Hair dyes, straighteners linked to increased risk of breast cancer, study says

Hair dyes, straighteners linked to increased risk of breast cancer, study says

A study published Wednesday, Dec. 3, 2019, in the International Journal of Cancer found an increased risk of breast cancer with more frequent use of some chemical hair products. (Alex Doubovitsky/Getty Images/iStockphoto, File)

Women who use permanent hair color or chemical straighteners have an increased risk of developing breast cancer, a new study found.

The study, published online Dec. 4 in the International Journal of Cancer, concluded breast cancer risk increased with more frequent use of these chemical hair products.

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The research team, with the National Institute of Environmental Health Sciences, part of NIH, used data from 46,709 women in the Sister Study and found that women who regularly used permanent hair dye in the year before the study were 9% more likely than women who didn't use hair dye to develop breast cancer.

The increased risk was greater for African American women. Using permanent dyes every five to eight weeks or more was associated with a 60% increased risk of breast cancer, as compared with an 8% increased risk for white women. The research team found little to no increase in breast cancer risk for semi-permanent or temporary dye use.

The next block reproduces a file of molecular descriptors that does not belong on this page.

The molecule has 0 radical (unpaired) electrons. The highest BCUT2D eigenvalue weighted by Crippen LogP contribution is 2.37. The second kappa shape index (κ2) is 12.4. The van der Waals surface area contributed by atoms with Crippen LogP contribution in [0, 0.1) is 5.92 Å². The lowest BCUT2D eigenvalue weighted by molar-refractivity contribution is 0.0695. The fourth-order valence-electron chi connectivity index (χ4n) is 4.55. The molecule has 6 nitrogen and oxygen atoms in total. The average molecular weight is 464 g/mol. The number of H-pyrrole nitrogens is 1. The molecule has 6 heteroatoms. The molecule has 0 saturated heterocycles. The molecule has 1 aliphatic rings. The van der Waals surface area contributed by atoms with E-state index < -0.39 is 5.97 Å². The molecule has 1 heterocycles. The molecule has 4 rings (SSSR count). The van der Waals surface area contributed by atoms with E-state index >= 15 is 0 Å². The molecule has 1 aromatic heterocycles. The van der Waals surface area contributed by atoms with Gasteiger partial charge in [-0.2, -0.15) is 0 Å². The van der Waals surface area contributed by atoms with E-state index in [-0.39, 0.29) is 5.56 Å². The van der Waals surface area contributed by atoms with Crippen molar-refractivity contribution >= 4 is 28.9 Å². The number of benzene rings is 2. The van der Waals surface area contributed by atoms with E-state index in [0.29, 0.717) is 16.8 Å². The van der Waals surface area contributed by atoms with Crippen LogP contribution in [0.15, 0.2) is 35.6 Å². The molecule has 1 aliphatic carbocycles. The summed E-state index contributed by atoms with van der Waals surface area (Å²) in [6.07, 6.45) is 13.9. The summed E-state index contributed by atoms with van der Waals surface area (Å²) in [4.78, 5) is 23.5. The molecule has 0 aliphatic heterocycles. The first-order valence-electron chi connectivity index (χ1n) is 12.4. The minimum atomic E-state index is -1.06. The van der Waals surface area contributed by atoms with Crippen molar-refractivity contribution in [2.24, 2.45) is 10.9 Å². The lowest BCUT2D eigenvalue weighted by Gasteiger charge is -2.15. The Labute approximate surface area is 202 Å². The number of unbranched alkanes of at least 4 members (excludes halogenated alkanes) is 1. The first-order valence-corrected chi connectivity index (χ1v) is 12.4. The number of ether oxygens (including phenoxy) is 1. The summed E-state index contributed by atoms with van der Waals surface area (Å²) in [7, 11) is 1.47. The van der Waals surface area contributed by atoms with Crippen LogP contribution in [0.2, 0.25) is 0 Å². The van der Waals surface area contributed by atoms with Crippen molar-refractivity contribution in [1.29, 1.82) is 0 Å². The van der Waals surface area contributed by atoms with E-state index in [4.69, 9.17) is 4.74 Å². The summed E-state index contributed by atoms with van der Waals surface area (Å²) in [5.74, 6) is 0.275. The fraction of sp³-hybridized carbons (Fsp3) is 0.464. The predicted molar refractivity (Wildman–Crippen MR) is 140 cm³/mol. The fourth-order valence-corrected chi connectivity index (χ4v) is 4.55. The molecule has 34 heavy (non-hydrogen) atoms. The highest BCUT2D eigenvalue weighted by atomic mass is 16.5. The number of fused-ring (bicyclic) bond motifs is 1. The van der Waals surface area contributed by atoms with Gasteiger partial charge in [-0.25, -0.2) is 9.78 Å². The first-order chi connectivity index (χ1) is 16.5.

"Researchers have been studying the possible link between hair dye and cancer for a long time, but results have been inconsistent," said corresponding author Alexandra White, head of the NIEHS Environment and Cancer Epidemiology Group. "In our study, we see a higher breast cancer risk associated with hair dye use, and the effect is stronger in African American women, particularly those who are frequent users."

The scientists also found a link between chemical hair straighteners and breast cancer. Black and white women who used the straighteners every five to eight weeks were about 30% more likely to develop breast cancer. Although the risk was the same, the study pointed out, African American women are more likely to use chemical straighteners.

“We are exposed to many things that could potentially contribute to breast cancer, and it is unlikely that any single factor explains a woman’s risk,” said Dale Sandler, chief of the NIEHS Epidemiology Branch and co-author of the study. “While it is too early to make a firm recommendation, avoiding these chemicals might be one more thing women can do to reduce their risk of breast cancer.”